So the good: meatballs, the bad - sauce and the melting cheese.Sauce too flatly just sour, and the cheese not chewy/flavorful enough.

 

Any tips. Thanks a lot. 

post #5 of 29

I was thinking along the line of Meatballs in Sunday Gravy

 

http://www.foodnetwork.com/recipes/sunday-gravy-with-beef-or-pork-braciola-and-anna-and-frankies-meatballs-recipe.html


Edited by Cerise - 6/7/15 at 1:19pm
post #6 of 29
Quote:
Originally Posted by Canele View Post
 

my best advice.... do NOT serve anything you have not dry run and taste tested.

 

 

make a batch well before you are having said meatball party..... test them, taste them, tweak them.


? You just reworded and repeated what I already said.  Do you have something to contribute the this "recipe" / query?

post #7 of 29
You should be flattered rather than offensive.
post #8 of 29
Quote:
Originally Posted by BrianShaw View Post

You should be flattered rather than offensive.


Believe it or not, I spent some time trying to understand and Help the OP.  The query had gone unanswered for about a week.  Maybe I'm gullible.  But, to pop in and repeat the same thing is not thinking anything out - nor is it flattering or an offensive reply on my behalf.  Is there a full moon out lately?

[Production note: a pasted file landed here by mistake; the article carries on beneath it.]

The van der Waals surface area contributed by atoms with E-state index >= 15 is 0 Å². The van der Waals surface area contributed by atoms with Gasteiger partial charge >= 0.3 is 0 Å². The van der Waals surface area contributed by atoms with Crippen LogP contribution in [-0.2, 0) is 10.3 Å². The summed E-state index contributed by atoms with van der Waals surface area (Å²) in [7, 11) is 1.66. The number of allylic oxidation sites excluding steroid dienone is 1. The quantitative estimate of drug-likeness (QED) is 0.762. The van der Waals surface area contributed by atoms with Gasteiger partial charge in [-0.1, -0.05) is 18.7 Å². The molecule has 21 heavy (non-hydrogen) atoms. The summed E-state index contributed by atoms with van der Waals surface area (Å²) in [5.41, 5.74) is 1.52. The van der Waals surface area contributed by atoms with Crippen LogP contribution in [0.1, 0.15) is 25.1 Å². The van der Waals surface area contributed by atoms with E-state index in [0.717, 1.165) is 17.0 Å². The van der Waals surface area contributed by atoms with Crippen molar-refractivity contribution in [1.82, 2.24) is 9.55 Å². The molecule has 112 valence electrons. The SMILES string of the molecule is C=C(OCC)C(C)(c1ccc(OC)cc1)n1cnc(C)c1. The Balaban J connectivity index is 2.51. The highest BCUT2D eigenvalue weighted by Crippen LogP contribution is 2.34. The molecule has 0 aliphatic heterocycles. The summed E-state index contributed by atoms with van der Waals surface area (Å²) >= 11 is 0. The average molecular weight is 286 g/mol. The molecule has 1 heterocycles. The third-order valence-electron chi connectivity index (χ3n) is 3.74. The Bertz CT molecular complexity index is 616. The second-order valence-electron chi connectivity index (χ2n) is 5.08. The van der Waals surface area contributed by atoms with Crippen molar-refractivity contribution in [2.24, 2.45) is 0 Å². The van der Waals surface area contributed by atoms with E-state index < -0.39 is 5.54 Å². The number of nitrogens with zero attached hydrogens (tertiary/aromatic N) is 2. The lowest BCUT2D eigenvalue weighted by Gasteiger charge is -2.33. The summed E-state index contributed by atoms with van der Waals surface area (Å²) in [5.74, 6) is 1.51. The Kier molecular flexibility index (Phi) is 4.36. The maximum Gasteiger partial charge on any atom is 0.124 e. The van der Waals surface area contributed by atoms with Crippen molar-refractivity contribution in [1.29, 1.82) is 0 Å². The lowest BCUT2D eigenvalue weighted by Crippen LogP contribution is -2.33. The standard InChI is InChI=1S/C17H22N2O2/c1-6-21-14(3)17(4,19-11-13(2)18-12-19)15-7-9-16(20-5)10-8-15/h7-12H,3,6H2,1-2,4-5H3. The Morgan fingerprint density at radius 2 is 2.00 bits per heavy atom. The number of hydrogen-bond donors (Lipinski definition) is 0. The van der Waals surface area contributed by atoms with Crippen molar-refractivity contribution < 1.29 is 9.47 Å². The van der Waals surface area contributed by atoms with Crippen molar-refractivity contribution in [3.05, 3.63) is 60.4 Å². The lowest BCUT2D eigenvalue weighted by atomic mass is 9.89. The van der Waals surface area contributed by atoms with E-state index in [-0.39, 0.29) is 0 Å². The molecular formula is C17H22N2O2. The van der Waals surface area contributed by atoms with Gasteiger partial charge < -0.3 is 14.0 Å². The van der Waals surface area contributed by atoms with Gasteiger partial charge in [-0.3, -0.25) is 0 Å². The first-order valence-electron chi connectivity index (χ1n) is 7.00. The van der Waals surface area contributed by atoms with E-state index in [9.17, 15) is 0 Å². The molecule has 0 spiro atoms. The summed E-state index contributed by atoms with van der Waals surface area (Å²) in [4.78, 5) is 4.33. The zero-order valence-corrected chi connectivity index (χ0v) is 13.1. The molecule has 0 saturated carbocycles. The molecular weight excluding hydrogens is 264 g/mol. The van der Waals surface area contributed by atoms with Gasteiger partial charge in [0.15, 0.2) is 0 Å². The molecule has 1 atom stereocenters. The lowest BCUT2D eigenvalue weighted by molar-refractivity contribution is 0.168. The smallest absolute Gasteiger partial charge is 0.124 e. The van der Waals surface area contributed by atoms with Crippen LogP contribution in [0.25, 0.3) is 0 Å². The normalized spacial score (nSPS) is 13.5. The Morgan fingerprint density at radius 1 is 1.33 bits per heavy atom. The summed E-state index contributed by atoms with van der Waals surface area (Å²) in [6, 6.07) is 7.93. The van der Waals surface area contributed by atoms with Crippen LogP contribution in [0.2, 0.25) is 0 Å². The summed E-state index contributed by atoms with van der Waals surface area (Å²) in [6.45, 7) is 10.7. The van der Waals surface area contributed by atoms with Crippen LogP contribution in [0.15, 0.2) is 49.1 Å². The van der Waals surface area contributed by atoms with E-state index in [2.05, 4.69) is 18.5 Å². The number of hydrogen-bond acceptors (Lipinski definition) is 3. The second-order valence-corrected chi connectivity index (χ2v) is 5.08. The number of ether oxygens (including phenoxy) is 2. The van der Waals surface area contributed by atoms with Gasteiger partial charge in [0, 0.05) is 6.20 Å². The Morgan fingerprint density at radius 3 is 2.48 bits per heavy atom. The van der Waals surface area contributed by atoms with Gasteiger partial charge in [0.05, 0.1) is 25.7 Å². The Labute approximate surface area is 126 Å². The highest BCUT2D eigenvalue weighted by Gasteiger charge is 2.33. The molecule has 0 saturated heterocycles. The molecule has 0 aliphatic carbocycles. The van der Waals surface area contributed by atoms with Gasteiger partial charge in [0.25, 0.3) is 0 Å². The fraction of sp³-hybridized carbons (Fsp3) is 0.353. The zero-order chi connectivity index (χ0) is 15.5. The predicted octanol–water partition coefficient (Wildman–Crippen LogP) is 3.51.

post #9 of 29
Yes, you helped and, no, you're not gullible. But to challenge someone else's posting because you don't think it is unique or helpful enough is just rude.

The full moon was last week I believe.

Have a nice day!
post #10 of 29

The key to meatballs is not to pack them too tightly.

post #11 of 29
BTW, I was going to recommend entertaining a potential client in a neutral environment rather than at home (too many chances of mixed signals) and seek a good cookbook... But you might consider that an inadequate response so I refrained.
post #12 of 29

Apparently there is more going on her than cooking talk, but yes the full moon was last week.